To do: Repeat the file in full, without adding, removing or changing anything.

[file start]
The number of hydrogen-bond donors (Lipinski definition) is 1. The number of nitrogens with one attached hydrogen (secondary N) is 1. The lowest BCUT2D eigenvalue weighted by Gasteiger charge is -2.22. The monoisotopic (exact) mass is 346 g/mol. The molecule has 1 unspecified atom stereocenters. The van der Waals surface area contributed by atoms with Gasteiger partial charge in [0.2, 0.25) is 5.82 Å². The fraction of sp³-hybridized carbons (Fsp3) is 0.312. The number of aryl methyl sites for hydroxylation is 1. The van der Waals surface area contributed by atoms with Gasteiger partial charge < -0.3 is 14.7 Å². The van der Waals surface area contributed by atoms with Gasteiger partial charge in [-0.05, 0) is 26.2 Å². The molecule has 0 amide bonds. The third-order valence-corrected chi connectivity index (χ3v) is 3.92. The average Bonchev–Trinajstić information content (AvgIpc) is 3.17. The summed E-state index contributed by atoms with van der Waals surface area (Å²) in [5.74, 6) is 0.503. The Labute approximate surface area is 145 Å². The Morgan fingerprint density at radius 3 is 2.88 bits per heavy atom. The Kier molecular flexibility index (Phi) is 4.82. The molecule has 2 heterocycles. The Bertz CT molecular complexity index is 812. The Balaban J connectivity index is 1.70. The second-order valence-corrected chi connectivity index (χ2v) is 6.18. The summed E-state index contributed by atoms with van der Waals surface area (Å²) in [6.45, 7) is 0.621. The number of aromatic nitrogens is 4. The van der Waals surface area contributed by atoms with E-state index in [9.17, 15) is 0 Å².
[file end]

The number of hydrogen-bond donors (Lipinski definition) is 1. The number of nitrogens with one attached hydrogen (secondary N) is 1. The lowest BCUT2D eigenvalue weighted by Gasteiger charge is -2.22. The monoisotopic (exact) mass is 346 g/mol. The molecule has 1 unspecified atom stereocenters. The van der Waals surface area contributed by atoms with Gasteiger partial charge in [0.2, 0.25) is 5.82 Å². The fraction of sp³-hybridized carbons (Fsp3) is 0.312. The number of aryl methyl sites for hydroxylation is 1. The van der Waals surface area contributed by atoms with Gasteiger partial charge < -0.3 is 14.7 Å². The van der Waals surface area contributed by atoms with Gasteiger partial charge in [-0.05, 0) is 26.2 Å². The molecule has 0 amide bonds. The third-order valence-corrected chi connectivity index (χ3v) is 3.92. The average Bonchev–Trinajstić information content (AvgIpc) is 3.17. The summed E-state index contributed by atoms with van der Waals surface area (Å²) in [5.74, 6) is 0.503. The Labute approximate surface area is 145 Å². The Morgan fingerprint density at radius 3 is 2.88 bits per heavy atom. The Kier molecular flexibility index (Phi) is 4.82. The molecule has 2 heterocycles. The Bertz CT molecular complexity index is 812. The Balaban J connectivity index is 1.70. The second-order valence-corrected chi connectivity index (χ2v) is 6.18. The summed E-state index contributed by atoms with van der Waals surface area (Å²) in [6.45, 7) is 0.621. The number of aromatic nitrogens is 4. The van der Waals surface area contributed by atoms with E-state index in [9.17, 15) is 0 Å².